Fashion and Luxury Companies Team Up to Make Sanitizers and Masks to Battle CCP Virus

Some of the iconic fashion and luxury brands are making the headlines yet again, but this time for a noble cause—their initiative to help fight the CCP virus pandemic by manufacturing hand sanitizers and masks to donate to public hospitals.

Recently, the Paris-based luxury brand Louis Vuitton, which includes famous French fragrances such as Givenchy, Guerlain, and Christian Dior, stated that it will be using its perfume and cosmetics factories to make the crucial hydroalcoholic gel to help keep hands virus-free. LVMH announced via a press release that CEO Bernard Arnault had made the decision to convert fragrance factories into sites for sanitizer production to fight the COVID-19 epidemic caused by the CCP (Chinese Communist Party) virus, commonly known as novel coronavirus.

“The gel will be delivered free of charge to the French health authorities and as a priority from this Monday [March 16] to the Assistance Publique-Hôpitaux de Paris,” the press release noted.

Amid a ‘risk of a shortage’ of hand sanitiser, LVMH has instructed the perfumes and cosmetics side of the business to prepare production in “substantial quantities” as of Monday.

Опубликовано ITV News Понедельник, 16 марта 2020 г.

The company noted on Twitter that their Rome-based jewelry and fragrances brand, Bvlgari, is also providing the much-needed support to Italian authorities in the fight against COVID-19 by “producing and donating several hundreds of thousands of hand gel.” The announcement added that this “will continue as long as necessary to keep people safe.”

As early as the beginning of March, when coronavirus cases began spiking all over Europe and North America, the demand for alcohol-based hand sanitizer gels witnessed an unprecedented rise. Per an Adweek article, the sales of hand sanitizers have surged to 202 percent between January 2019 and January 2020. Amid the pandemic, the initiative taken up by LVMH, which has significant operations in France and Italy (regions heavily rocked by the virus), is commendable.

Meanwhile, the family of luxury brands is also using its substantial clothing manufacturing capacities to meet the demand for face masks. On March 21, 2020, the company announced having tied up with a Chinese supplier for the delivery of 40 million masks in France.

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The Louis Vuitton family isn’t the only clothing maker stepping in to speed up the production of the vital protective equipment. In Spain, the fashion company Inditex, which owns brands such as Zara and Bershka, has joined the effort to manufacture face masks.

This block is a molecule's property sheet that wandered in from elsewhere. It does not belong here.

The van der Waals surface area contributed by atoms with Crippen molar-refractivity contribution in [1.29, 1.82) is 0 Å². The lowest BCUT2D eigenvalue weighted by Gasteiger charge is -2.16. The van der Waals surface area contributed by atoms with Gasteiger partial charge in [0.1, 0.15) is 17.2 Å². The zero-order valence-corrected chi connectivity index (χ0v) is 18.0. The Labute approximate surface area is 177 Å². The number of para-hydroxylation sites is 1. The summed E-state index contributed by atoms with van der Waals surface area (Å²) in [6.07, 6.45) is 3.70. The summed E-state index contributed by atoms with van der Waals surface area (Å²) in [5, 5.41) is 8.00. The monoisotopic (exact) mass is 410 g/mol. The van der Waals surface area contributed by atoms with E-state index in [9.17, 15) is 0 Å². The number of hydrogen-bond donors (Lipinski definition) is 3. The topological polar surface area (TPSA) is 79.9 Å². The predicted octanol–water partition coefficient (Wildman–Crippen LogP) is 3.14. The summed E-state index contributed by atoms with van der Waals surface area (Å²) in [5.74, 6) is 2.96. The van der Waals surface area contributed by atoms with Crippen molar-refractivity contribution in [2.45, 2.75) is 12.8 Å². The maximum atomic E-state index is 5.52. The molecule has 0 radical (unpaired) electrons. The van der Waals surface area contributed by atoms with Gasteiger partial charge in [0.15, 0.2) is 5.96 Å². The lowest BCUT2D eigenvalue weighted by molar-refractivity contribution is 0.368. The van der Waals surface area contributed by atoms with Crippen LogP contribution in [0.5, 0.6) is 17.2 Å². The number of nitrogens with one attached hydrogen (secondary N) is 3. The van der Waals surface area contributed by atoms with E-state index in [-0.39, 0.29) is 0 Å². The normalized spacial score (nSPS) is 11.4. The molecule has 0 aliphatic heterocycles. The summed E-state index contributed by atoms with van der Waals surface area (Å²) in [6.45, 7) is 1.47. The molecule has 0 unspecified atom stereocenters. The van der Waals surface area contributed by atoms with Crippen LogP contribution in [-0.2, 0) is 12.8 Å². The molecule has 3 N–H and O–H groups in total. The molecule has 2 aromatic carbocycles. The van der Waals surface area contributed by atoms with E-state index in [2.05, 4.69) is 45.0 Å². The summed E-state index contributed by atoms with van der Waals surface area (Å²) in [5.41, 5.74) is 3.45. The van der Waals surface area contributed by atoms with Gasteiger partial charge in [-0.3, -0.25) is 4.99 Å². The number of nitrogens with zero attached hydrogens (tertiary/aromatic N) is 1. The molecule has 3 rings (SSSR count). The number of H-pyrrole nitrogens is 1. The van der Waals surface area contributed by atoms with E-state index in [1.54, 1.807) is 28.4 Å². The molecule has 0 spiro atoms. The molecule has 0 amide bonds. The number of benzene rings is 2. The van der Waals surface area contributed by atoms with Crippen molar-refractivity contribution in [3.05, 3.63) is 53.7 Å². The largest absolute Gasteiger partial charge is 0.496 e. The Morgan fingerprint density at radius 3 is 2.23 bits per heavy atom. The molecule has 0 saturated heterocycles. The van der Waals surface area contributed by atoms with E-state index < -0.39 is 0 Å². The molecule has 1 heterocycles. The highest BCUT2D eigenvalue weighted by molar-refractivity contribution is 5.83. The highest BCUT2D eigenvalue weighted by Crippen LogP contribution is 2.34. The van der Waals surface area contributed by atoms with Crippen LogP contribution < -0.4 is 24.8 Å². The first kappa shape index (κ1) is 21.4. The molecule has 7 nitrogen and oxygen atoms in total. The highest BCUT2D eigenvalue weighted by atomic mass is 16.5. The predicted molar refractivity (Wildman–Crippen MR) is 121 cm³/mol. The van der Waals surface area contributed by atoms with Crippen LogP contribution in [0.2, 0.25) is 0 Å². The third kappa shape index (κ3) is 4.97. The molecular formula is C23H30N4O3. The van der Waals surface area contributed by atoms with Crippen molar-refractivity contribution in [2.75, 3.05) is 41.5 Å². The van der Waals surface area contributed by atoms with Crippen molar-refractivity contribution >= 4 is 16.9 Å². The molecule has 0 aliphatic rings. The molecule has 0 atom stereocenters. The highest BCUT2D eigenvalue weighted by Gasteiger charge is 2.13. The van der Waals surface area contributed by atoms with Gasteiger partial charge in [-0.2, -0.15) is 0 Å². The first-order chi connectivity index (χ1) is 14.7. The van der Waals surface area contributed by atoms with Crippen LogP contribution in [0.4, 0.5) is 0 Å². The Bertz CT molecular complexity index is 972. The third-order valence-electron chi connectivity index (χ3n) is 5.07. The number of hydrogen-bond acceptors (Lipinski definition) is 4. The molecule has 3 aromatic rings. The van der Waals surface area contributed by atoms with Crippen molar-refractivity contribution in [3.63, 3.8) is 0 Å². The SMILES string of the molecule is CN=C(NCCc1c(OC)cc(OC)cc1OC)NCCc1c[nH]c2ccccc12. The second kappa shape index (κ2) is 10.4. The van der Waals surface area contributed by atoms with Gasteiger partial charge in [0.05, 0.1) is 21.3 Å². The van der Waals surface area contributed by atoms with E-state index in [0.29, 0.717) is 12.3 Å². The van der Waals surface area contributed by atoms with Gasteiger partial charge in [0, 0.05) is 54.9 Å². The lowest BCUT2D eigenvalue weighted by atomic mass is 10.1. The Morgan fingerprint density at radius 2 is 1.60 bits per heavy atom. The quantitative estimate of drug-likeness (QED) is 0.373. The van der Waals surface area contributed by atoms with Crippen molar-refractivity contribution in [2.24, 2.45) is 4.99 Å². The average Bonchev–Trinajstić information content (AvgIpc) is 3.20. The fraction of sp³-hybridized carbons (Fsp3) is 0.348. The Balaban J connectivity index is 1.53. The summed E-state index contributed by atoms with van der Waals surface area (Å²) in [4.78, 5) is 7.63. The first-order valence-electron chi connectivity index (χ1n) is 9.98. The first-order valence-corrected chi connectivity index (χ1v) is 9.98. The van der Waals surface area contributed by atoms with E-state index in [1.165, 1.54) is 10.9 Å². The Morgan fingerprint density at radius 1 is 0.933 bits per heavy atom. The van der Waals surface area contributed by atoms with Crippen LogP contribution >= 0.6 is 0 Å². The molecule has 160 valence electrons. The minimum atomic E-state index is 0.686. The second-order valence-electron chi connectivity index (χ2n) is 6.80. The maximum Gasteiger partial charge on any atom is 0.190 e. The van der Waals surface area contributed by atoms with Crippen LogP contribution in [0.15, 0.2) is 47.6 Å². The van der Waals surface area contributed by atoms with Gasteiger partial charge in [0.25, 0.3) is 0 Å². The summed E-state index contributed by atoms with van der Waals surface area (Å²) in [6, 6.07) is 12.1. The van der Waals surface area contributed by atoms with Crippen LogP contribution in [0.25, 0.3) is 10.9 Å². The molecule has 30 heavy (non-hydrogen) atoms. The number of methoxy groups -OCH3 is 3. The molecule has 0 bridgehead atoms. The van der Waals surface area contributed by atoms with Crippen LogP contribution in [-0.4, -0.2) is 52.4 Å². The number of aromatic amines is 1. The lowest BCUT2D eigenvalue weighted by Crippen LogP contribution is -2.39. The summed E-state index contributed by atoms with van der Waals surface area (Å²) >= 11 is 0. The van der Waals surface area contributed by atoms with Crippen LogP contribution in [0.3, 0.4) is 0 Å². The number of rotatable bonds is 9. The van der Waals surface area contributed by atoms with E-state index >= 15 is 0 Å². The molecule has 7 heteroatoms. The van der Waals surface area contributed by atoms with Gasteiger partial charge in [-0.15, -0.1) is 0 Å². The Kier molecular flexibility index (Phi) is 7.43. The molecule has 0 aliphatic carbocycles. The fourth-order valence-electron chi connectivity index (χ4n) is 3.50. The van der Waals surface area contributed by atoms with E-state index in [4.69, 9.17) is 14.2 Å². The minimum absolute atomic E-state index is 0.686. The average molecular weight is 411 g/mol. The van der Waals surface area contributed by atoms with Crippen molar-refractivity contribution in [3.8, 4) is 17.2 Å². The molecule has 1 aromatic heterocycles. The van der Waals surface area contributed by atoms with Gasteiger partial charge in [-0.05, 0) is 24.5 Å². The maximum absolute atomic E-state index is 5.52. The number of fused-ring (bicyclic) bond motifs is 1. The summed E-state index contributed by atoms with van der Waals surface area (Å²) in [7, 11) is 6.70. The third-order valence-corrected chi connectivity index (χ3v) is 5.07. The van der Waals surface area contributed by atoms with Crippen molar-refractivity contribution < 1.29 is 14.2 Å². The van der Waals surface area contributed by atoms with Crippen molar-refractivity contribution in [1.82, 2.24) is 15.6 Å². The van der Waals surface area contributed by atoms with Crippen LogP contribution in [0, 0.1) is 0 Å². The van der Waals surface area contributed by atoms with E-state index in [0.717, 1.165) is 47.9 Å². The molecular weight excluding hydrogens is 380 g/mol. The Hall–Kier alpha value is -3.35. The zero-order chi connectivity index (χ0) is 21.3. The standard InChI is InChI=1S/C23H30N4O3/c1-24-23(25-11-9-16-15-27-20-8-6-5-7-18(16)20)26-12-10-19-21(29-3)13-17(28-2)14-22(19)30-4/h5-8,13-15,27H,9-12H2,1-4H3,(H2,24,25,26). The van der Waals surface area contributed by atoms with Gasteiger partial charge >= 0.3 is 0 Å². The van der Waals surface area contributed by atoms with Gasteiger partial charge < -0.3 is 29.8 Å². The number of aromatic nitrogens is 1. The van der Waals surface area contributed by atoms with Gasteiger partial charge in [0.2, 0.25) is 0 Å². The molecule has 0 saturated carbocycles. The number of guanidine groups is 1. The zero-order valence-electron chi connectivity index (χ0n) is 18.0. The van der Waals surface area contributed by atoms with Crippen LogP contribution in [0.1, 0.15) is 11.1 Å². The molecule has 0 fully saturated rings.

In a statement to Vogue, the Galicia-based company said that it “already donated 10,000 protective face masks and by the end of this week expects to be in a position to ship another 300,000 surgical masks.”

A wonderful gesture

Опубликовано Daily Mail Australia Понедельник, 16 марта 2020 г.

Closer to home, American fashion companies are doing their part to help out with the shortages of necessary supplies for healthcare workers. Clothing giant Gap, which also owns brands Banana Republic and Old Navy, has also joined efforts to provide protective gear for caregivers.

Gap announced of Twitter: “Our teams are connecting some of the largest hospital networks in Calif. w/ our vendors to deliver PPE supplies while we pivot resources so factory partners can make masks, gowns & scrubs for healthcare workers on the front lines.”

Illustration – Shutterstock | FamVeld

As for hand sanitizer gel, the United States is finding help from craft distilleries across the country, who are putting their stocks of hard liquor to good use, Forbes reported.

According to the Miami Herald, Bacardi, the Bermuda-based spirits manufacturer, is converting two of its alcohol factories (one each in Puerto Rico and Florida) to produce enormous quantities of hand sanitizer. The company’s North Florida plant will produce up to 120,000 bottles of sanitizer in one week for donation. As with the supplies coming from other manufacturers, these will be donated free of charge to hospitals.

While the federal government has been on the front line of the CCP virus response, the healthcare system in the United States and other countries will need all the help it can get from the private sector.

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Author: Robert Jay Watson

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